For 15+ yrs I used a sporterized '03 for deer hunting and playing. Having shot a bit of comp. when the patterns got too big I replaced it with a 77 in '06 -stainless w/composite furniture. It is the most accurate non target barreled rifle I have ever fired. My wife helped sight it in first at 100 yds and then I clicked the elevation to 220 yds. I fired one time at a flattened drink can wrapped in foil and hit exactly dead center. I unloaded and put it in the case. Still have the can sitting in the rifle cabinet so I can rub my sharp shooting kids nose a bit about how their old paw can shoot. It is a fine shooting rifle and I have absolutely no complaints about it. Longest shot was a running deer at 280 yds. It makes you feel good to know that it is going to hit where it is aimed.
     
  21. Kentucky_Rifleman

    Kentucky_Rifleman Member

    Joined:
    Feb 2, 2010
    Messages:
    672
    Location:
    Lexington, KY
    Then I feel pretty good about paying it today.

    Thanks for the clarification. I have the M77 then, as it has the tang safety. I'm a hard-core Remington guy, and the Ruger bolts are relatively new to me. A lot of my buddies shoot them, and they seem pretty satisfied.

    AKA, what was the problem?

    Well, we'll see how it works in 2 weeks. I'll have either a Leupold or old Weaver stuck on it by then.

    KR
     
  22. Silent Sam

    Silent Sam Member

    Joined:
    Jun 6, 2006
    Messages:
    232
    Never even looked at the original post date. He's probably got it figured out by now. I blame Kentucky_Rifleman for resurrecting this :).
     
  23. Ky Larry

    Ky Larry Member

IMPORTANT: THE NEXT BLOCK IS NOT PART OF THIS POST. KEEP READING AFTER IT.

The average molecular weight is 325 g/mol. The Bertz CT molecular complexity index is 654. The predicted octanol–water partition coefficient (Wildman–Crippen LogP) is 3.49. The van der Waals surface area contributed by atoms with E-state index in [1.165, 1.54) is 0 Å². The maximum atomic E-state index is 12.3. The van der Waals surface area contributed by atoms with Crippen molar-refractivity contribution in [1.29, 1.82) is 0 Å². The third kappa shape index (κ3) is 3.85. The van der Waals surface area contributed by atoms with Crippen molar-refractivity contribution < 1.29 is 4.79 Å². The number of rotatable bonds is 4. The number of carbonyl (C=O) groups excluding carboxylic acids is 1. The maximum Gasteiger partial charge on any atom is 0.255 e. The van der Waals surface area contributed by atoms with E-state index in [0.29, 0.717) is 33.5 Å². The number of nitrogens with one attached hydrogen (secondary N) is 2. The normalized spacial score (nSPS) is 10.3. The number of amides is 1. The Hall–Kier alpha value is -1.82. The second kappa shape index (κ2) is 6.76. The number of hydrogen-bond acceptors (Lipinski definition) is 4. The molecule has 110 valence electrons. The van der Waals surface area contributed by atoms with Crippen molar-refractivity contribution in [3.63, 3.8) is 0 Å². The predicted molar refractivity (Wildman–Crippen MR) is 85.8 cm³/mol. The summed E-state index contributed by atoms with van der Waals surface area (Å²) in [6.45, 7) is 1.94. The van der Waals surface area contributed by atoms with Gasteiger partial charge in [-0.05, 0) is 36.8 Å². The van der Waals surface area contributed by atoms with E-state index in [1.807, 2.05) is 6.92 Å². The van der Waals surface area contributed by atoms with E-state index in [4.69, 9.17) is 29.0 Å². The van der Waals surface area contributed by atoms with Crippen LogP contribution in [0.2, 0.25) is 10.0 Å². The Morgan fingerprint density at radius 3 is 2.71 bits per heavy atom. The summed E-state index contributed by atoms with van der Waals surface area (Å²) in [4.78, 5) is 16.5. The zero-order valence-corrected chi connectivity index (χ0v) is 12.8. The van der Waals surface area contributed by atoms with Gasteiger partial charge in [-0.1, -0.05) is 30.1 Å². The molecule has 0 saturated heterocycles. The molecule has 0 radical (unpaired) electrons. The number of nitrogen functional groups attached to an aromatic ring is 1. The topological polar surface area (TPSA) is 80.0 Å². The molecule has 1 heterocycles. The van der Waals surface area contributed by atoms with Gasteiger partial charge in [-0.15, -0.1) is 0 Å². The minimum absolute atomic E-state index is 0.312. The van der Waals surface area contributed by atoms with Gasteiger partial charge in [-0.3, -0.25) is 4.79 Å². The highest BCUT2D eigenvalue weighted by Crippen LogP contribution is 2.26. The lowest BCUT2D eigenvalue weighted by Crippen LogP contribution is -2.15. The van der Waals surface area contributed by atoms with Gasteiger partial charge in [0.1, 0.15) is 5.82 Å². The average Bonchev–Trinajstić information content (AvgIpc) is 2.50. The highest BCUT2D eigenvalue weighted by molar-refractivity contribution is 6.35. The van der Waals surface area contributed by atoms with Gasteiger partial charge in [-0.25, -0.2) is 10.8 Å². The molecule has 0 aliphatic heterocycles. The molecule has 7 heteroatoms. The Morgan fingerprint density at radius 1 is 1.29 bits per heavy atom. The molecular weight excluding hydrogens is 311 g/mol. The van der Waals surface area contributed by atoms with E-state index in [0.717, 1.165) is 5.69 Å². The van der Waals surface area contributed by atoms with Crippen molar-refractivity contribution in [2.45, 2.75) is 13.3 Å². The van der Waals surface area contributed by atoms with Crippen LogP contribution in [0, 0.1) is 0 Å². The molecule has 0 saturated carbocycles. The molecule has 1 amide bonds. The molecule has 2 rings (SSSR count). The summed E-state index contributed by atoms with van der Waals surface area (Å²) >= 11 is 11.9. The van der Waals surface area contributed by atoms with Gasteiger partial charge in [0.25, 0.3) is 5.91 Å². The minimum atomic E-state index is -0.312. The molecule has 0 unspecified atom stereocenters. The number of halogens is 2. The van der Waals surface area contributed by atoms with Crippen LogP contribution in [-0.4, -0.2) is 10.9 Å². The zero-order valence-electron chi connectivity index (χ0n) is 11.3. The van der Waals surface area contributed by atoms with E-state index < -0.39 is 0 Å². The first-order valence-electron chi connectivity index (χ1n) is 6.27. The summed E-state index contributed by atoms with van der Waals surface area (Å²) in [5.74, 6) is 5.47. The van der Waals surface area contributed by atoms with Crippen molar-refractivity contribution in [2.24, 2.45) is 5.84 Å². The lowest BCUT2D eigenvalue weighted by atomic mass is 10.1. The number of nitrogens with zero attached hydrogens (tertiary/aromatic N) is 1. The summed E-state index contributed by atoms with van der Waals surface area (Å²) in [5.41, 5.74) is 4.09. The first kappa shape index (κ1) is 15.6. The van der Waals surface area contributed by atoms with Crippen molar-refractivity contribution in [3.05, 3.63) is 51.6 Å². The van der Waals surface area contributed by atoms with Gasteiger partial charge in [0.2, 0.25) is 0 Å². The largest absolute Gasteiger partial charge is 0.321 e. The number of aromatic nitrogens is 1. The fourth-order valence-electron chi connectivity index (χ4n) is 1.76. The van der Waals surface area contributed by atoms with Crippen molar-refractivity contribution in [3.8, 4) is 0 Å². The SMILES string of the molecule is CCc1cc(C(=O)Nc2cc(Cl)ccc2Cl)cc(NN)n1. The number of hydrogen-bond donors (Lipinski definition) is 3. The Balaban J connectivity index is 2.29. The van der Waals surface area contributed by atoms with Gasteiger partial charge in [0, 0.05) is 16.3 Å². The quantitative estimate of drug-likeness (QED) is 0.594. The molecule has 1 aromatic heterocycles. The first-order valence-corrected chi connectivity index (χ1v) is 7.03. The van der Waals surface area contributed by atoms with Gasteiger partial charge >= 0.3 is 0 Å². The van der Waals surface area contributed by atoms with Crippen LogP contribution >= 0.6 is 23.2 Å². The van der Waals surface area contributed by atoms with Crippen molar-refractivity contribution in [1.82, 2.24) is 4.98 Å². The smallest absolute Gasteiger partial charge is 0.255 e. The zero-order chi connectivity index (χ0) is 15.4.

Joined:
    May 22, 2003
    Messages:
    3,526
    Location:
    Ky
    Installing a Timney trigger in a Ruger Mk II is very quick and easy.In fact, it's almost idiot proof. It must be because I did it. I had to have a few thousands milled off the safety to make it work. Well worth the money. If you've been shooting factory triggers and shoot a rifle with a Timney, you'll know exactly what a good trigger is.
     
  24. Kentucky_Rifleman

    Kentucky_Rifleman Member

    Joined:
    Feb 2, 2010
    Messages:
    672
    Location:
    Lexington, KY
    I just finished giving the new M77 a thorough cleaning. It does indeed have a factory adjustable trigger. It took me about an hour of tuning and fidgeting, but I've got her dialed in now. The trigger is crisp and breaks at 3 pounds on the money on my scale. I lightened it down to 2 pounds+/-, but I never could get the over-travel and creep tweaked to where the trigger broke cleanly, so I had to dial it back out to 3 pounds.

    Thanks to all for the advice. It looks like I'll get to go to the range in one week, not two. I'll still have a scope on the gun by then. I've been ruthlessly eying the Weaver M9V Medalist residing on my 95 Mauser. :evil:

    KR
     
  25. Kentucky_Rifleman

    Kentucky_Rifleman Member

    Joined:
    Feb 2, 2010
    Messages:
    672
    Location:
    Lexington, KY
    Someone, I forget who, once said, "Nothing is foolproof to a sufficiently talented fool."

    KR
     
Thread Status:
Not open for further replies.

Share This Page